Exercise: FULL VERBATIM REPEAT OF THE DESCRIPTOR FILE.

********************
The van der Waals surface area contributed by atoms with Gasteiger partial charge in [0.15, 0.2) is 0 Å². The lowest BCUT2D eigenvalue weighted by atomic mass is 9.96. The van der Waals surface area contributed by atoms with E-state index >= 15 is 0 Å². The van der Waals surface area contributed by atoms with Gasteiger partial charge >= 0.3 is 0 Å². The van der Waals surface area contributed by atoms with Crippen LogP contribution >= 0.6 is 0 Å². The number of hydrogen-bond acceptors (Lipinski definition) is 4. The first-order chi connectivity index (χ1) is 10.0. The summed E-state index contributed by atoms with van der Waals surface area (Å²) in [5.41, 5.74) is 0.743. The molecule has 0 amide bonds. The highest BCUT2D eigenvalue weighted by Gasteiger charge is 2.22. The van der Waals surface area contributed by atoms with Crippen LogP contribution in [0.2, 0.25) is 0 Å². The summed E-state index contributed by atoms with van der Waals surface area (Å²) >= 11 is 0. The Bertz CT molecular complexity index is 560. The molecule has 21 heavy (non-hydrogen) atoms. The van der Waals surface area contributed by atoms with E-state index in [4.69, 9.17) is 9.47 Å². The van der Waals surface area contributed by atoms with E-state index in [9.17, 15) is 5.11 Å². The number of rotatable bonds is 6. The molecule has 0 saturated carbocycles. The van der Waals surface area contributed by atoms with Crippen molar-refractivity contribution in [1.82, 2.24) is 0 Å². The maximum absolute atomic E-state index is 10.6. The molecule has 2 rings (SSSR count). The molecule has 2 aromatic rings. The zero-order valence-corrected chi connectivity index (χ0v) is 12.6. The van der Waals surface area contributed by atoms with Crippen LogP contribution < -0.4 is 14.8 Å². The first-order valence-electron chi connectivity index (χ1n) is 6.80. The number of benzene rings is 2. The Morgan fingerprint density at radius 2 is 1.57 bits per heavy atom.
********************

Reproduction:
The van der Waals surface area contributed by atoms with Gasteiger partial charge in [0.15, 0.2) is 0 Å². The lowest BCUT2D eigenvalue weighted by atomic mass is 9.96. The van der Waals surface area contributed by atoms with E-state index >= 15 is 0 Å². The van der Waals surface area contributed by atoms with Gasteiger partial charge >= 0.3 is 0 Å². The van der Waals surface area contributed by atoms with Crippen LogP contribution >= 0.6 is 0 Å². The number of hydrogen-bond acceptors (Lipinski definition) is 4. The first-order chi connectivity index (χ1) is 10.0. The summed E-state index contributed by atoms with van der Waals surface area (Å²) in [5.41, 5.74) is 0.743. The molecule has 0 amide bonds. The highest BCUT2D eigenvalue weighted by Gasteiger charge is 2.22. The van der Waals surface area contributed by atoms with Crippen LogP contribution in [0.2, 0.25) is 0 Å². The summed E-state index contributed by atoms with van der Waals surface area (Å²) >= 11 is 0. The Bertz CT molecular complexity index is 560. The molecule has 21 heavy (non-hydrogen) atoms. The van der Waals surface area contributed by atoms with E-state index in [4.69, 9.17) is 9.47 Å². The van der Waals surface area contributed by atoms with E-state index in [9.17, 15) is 5.11 Å². The number of rotatable bonds is 6. The molecule has 0 saturated carbocycles. The van der Waals surface area contributed by atoms with Crippen molar-refractivity contribution in [1.82, 2.24) is 0 Å². The maximum absolute atomic E-state index is 10.6. The molecule has 2 rings (SSSR count). The molecule has 2 aromatic rings. The zero-order valence-corrected chi connectivity index (χ0v) is 12.6. The van der Waals surface area contributed by atoms with Crippen LogP contribution < -0.4 is 14.8 Å². The first-order valence-electron chi connectivity index (χ1n) is 6.80. The number of benzene rings is 2. The Morgan fingerprint density at radius 2 is 1.57 bits per heavy atom.